Release Date: May 15, 2007
Record label: Nonesuch
Genre(s): Indie, Rock, Alt-Country
Jeff Tweedy has had a lot on his shoulders lately: addiction, rehab, and the lofty expectations that come with each Wilco album. It’s no surprise then that he and the band have gone back to basics on Sky Blue Sky, ditching the sonic tinsel of Yankee Hotel Foxtrot and the minimalism of A Ghost Is Born for the haunting beauty of a slide guitar. His voice is the star, though.
Getting old with grace isn't a trivial matter for men or bands. Jeff Tweedy and Wilco have a new coming of age on Sky Blue Sky, an album that represents midlife without crisis; the family sedan over the sports car; the appreciation of what you have and where you are. Tweedy takes his contentment without complacency and has grown up considerably on Sky Blue Sky, Wilco's sixth proper release (and first to feature Nels Cline, the band's touring guitarist).
In 1999, Wilco willingly abdicated their position as one of the leading acts in the alt-country movement to dive head-first into the challenging waters of experimental pop with their album Summerteeth, and moved even further away from their rootsy origins with Yankee Hotel Foxtrot and A Ghost Is Born, winning the group a new and enthusiastic audience along the way. So it might amuse a number of the band's earlier fans that in many respects Wilco's sixth studio album, Sky Blue Sky, sounds like the long-awaited follow-up to 1996's Being There -- while it lacks the ramshackle shape-shifting and broad twang of that earlier album, Sky Blue Sky represents a shift back to an organic sound and approach that suggests the influence of Neil Young's Harvest and the more polished avenues of '70s soft rock. Sky Blue Sky also marks Wilco's first studio recordings since Nels Cline and Pat Sansone joined the group, and they certainly make their presence felt -- with Cline, Wilco has its strongest guitarist to date, and while his interplay with Sansone on numbers like "Impossible Germany" and "Walken" lacks the skronky muscle of his more avant-garde work of the past, it's never less than inspired and he works real wonders with Jeff Tweedy's lovely melodies.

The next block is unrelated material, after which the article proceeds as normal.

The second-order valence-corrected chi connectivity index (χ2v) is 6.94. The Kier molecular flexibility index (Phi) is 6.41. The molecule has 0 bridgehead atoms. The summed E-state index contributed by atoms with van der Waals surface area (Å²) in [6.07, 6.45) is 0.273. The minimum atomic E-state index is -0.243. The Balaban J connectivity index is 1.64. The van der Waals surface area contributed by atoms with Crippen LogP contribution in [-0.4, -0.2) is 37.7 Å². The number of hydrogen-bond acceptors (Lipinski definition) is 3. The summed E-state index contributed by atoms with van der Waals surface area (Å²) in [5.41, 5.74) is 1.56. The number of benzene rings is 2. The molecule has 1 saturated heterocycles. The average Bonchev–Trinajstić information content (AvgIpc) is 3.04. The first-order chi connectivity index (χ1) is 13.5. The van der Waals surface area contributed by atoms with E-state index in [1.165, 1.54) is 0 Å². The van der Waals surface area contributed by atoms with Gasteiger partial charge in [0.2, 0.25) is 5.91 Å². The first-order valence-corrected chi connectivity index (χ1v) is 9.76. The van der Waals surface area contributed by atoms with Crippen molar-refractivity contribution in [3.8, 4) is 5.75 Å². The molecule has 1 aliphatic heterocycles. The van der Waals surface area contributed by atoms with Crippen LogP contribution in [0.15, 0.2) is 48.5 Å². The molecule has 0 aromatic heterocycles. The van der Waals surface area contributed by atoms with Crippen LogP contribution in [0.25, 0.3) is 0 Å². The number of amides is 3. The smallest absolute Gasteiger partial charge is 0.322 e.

So it looks as if, beneath all the static and the krautrock jams, Wilco never wanted to be the American Radiohead after all. In a U-turn that could have been no more decisive if they had smashed their computers with lengths of wood, they've looped back to the hazy soft-rock summers of their youth. Jeff Tweedy opens his first album since kicking painkiller addiction by crooning, "Maybe the sun will shine today and crowds will roll away", to the sound of Laurel Canyon 1972.
Wilco is a band born of conflict, and whether creatively or from Jeff Tweedy's depressed addictions, those tensions manifest themselves in exquisite abstractions and provocative, distortion-strafed production. With Tweedy now clean and the group at its most cohesive, however, Sky Blue Sky, Wilco's sixth studio effort, lacks both the substance and progressiveness of their earlier work. Even the title's redundancy portends a dearth of imagination.
For fans, every Wilco release is met with equal measures of anticipation and a sort of uncertainty that, though they have made uniformly great records so far, the next could be terrible. Yankee Hotel Foxtrot was incredible, delivering in full on the promises of the rock and pop genres (“playing Kiss covers beautiful and stoned”), and its lyrical content and production nuance gave it a bottomless pit of depth. It seemed worthy of and able to pay back any amount of attention one could give it.